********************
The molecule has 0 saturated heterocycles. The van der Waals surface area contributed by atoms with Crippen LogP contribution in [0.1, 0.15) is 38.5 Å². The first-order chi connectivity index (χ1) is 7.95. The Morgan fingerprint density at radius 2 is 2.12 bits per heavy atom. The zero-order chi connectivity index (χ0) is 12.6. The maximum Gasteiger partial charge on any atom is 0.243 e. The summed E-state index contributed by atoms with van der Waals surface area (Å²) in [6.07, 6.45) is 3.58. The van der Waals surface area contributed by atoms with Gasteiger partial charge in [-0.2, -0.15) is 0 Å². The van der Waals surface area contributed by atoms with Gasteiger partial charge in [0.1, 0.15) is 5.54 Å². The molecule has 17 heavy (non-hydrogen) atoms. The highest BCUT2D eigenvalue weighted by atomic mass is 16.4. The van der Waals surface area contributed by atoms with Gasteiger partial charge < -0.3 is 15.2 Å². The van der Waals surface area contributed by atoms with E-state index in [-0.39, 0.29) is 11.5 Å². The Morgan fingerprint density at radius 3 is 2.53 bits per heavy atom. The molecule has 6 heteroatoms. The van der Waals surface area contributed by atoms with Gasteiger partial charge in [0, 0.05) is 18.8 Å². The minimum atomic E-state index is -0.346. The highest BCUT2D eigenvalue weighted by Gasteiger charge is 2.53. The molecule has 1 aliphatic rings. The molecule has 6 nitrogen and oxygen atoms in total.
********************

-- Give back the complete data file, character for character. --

The molecule has 0 saturated heterocycles. The van der Waals surface area contributed by atoms with Crippen LogP contribution in [0.1, 0.15) is 38.5 Å². The first-order chi connectivity index (χ1) is 7.95. The Morgan fingerprint density at radius 2 is 2.12 bits per heavy atom. The zero-order chi connectivity index (χ0) is 12.6. The maximum Gasteiger partial charge on any atom is 0.243 e. The summed E-state index contributed by atoms with van der Waals surface area (Å²) in [6.07, 6.45) is 3.58. The van der Waals surface area contributed by atoms with Gasteiger partial charge in [-0.2, -0.15) is 0 Å². The van der Waals surface area contributed by atoms with Gasteiger partial charge in [0.1, 0.15) is 5.54 Å². The molecule has 17 heavy (non-hydrogen) atoms. The highest BCUT2D eigenvalue weighted by atomic mass is 16.4. The van der Waals surface area contributed by atoms with Gasteiger partial charge < -0.3 is 15.2 Å². The van der Waals surface area contributed by atoms with E-state index in [-0.39, 0.29) is 11.5 Å². The Morgan fingerprint density at radius 3 is 2.53 bits per heavy atom. The molecule has 6 heteroatoms. The van der Waals surface area contributed by atoms with Gasteiger partial charge in [0, 0.05) is 18.8 Å². The minimum atomic E-state index is -0.346. The highest BCUT2D eigenvalue weighted by Gasteiger charge is 2.53. The molecule has 1 aliphatic rings. The molecule has 6 nitrogen and oxygen atoms in total.